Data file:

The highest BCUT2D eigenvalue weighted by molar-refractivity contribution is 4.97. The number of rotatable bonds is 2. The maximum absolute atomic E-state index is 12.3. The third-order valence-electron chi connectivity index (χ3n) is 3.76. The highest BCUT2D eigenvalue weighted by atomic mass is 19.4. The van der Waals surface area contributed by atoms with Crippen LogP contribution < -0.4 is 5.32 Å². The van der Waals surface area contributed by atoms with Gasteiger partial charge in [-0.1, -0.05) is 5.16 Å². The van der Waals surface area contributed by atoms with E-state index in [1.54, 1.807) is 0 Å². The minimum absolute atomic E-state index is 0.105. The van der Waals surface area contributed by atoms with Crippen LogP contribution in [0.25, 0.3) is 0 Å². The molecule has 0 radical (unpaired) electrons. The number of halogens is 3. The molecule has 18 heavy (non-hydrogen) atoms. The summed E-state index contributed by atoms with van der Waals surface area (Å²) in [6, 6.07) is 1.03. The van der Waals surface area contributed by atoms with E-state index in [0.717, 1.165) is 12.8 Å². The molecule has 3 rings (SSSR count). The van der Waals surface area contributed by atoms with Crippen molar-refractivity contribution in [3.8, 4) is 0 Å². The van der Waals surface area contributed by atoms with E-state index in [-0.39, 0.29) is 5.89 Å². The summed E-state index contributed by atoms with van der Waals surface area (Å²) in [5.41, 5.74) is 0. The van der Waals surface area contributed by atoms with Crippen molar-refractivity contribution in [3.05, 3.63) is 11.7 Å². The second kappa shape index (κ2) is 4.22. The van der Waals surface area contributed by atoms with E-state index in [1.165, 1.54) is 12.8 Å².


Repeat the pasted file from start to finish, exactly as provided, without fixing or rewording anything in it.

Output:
The highest BCUT2D eigenvalue weighted by molar-refractivity contribution is 4.97. The number of rotatable bonds is 2. The maximum absolute atomic E-state index is 12.3. The third-order valence-electron chi connectivity index (χ3n) is 3.76. The highest BCUT2D eigenvalue weighted by atomic mass is 19.4. The van der Waals surface area contributed by atoms with Crippen LogP contribution < -0.4 is 5.32 Å². The van der Waals surface area contributed by atoms with Gasteiger partial charge in [-0.1, -0.05) is 5.16 Å². The van der Waals surface area contributed by atoms with E-state index in [1.54, 1.807) is 0 Å². The minimum absolute atomic E-state index is 0.105. The van der Waals surface area contributed by atoms with Crippen LogP contribution in [0.25, 0.3) is 0 Å². The molecule has 0 radical (unpaired) electrons. The number of halogens is 3. The molecule has 18 heavy (non-hydrogen) atoms. The summed E-state index contributed by atoms with van der Waals surface area (Å²) in [6, 6.07) is 1.03. The van der Waals surface area contributed by atoms with E-state index in [0.717, 1.165) is 12.8 Å². The molecule has 3 rings (SSSR count). The van der Waals surface area contributed by atoms with Crippen molar-refractivity contribution in [3.8, 4) is 0 Å². The van der Waals surface area contributed by atoms with E-state index in [-0.39, 0.29) is 5.89 Å². The summed E-state index contributed by atoms with van der Waals surface area (Å²) in [5.41, 5.74) is 0. The van der Waals surface area contributed by atoms with Crippen molar-refractivity contribution in [3.05, 3.63) is 11.7 Å². The second kappa shape index (κ2) is 4.22. The van der Waals surface area contributed by atoms with E-state index in [1.165, 1.54) is 12.8 Å².